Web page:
GEC tizzy prompts thoughts of Weinstock's successor

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General Electric Co managed to get the stock market in a rare old tizzy. It was the heaviest traded blue chip - Seaq put volume at approaching 23 million shares with the price improving 3p to 316p.

The heavy trading surprised many, and the sudden outbreak of interest prompted thoughts that the group's long, tortuous succession procedure was at last nearing a conclusion.

Lord Weinstock, 72 next summer, has let it be known he intends to step down as managing director of the group he created through a series of spectacular takeovers in the 1960s and has subsequently ruled with an iron hand.

There has, according to the City grapevine, been a furious in-house battle over his successor. The main area of debate has been whether an outsider should be recruited or smooth succession guaranteed by promotion from within.

The stock market would applaud a non-GEC appointment. After all, the group has a pounds 2bn-plus cash hoard and, it is suspected, a veritable treasure trove of under-performing assets. A break-up exercise is, therefore, a possibility.

There is always the possibility that Lord Weinstock will exhaust the cash mountain by indulging in a mega-takeover before he reluctantly departs. A strike for British Aerospace, for example, would eliminate cash resources and need the back-up of a share exchange.

Among the possible candidates for replacing Lord Weinstock are Sir Christopher Hogg, chairman of Courtaulds; Peter Levene, former procurement chief at the Ministry of Defence, and George Simpson, the ex-BAe man who now runs Lucas Industries.

The stock market, fuelled by continuing bid speculation, was again in form with the FT-SE 100 index gaining 14.7 points to 3,537.1.

Firm displays by government stocks, helped by the Bank of England's inflation outlook, and New York contributed to the enthusiasm.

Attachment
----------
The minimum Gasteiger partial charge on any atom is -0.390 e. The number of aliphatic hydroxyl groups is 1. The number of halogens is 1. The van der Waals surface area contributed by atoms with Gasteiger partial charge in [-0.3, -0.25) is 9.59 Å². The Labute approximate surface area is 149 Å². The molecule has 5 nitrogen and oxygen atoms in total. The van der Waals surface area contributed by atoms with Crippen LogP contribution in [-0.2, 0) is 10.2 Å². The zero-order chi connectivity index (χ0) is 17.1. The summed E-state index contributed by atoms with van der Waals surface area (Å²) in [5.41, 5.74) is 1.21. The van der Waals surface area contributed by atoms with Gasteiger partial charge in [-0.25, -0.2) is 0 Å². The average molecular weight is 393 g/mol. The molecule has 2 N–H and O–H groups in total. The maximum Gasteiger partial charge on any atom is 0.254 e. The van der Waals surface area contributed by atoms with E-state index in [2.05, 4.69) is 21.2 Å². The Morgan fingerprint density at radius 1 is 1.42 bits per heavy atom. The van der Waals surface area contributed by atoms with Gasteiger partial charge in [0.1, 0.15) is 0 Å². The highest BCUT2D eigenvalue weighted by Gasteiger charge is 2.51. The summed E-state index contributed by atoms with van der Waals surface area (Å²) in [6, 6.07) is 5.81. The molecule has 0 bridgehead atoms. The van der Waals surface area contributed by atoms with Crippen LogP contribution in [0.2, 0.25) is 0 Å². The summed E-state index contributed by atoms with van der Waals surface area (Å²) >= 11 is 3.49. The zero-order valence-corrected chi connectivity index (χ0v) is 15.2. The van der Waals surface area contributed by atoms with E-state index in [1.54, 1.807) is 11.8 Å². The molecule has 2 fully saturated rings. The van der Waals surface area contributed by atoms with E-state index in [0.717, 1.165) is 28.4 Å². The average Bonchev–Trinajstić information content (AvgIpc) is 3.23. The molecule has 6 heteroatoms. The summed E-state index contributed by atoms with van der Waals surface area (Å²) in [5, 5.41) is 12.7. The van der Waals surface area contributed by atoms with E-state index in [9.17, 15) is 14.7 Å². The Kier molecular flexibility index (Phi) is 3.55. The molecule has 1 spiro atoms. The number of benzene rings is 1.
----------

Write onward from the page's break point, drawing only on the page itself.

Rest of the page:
Utilities again dominated the takeover turmoil. Not surprisingly, Welsh Water felt obliged to admit to more than a passing interest in its electricity counterpart, South Wales Electricity. It said it was considering a possible pounds 950m offer, around 1,020p a share. Swalec urged caution and its shares surged 70p to 1,058p while the would-be water predator eased 30p to 724p.

Other water shares, buoyed by the Government's clearance for a bid for Northumbrian Water, were strong with, for example, Thames Water up 19p to 555p. Among regional electricity companies, Yorkshire, put on 30p to 954p.

The company's continued independence is a testimony to the market's undoubted ability to get its wires crossed. Since the takeover currents started to flow through the Recs nearly a year ago, Yorkshire has been regarded as a surefire bid candidate. Such vision will ultimately be realised, but so far Yorkshire has displayed an infuriating reluctance to fall in with market sentiment.

Cadbury Schweppes, the confectionery and soft drink group, had an intriguing session with the inevitable take-over stories (Unilever or Nestle) going the rounds. There appeared to be keen US buying, which could indicate strong trading at Cadbury's Dr Pepper offshoot. Another theory was that Cadbury had at last decided to put United Biscuits out of its seeming perennial misery and mount a rescue takeover. Cadbury rose 16p to 544p and UB 6p to 267p.

GKN, ahead of an investment dinner at London's Savoy Hotel, added 4p to 805p. Henderson Crosthwaite, hosting the event, expects profits of pounds 305m this year.

TSB, the banking group clambering into bed with Lloyds Bank, remained in demand, up 4p to 400p. Lloyds fell 2p to 814p.

RTZ, the mining giant, improved 11p to 916p following a presentation and Dixons, the electrical retailer, managed a 5.5p gain to 399p after meeting analysts.

Guinness continued to suffer a presentation hangover, falling 3.5p to 485.5p. SBC Warburg reckons the target price is 460p.

Glaxo Wellcome was another in the dumps following a presentation, off 12p at 875p; Arjo Wiggins Appleton and David S Smith reflected mounting problems in the paper industry.

Eurocopy, the office equipment group, tumbled 6p to 77p as it admitted bid talks were off and Ex-Lands shaded to 25p after confirming plans to split its leisure and property operations into separate quoted companies.

Benson Crisps, which has felt fierce competition from the snack food giants, added 4p to 22p on talk it went round it was experiencing better trading.


r After the recent flood, the flow of companies to AIM has settled to a gentle trickle. Due to arrive today is David Glass, a firm of managing agents with ll,000 leasehold properties.

Profits are expected to be pounds 550,000 this year, putting the shares, at their 60p placing price, on 8.5 times prospective earnings and a 6 per cent yield.

r Northamber, the computer hardware and software distributor, traded around its peak at 252p. Trading is known to be going well and interim figures later this month will prompt heady forecast revisions, perhaps approaching pounds 6m. Last year profits were pounds 3.1m.

There is also the possibility of takeover action. The chairman, David Phillips, has 51 per cent and could be prepared to sell.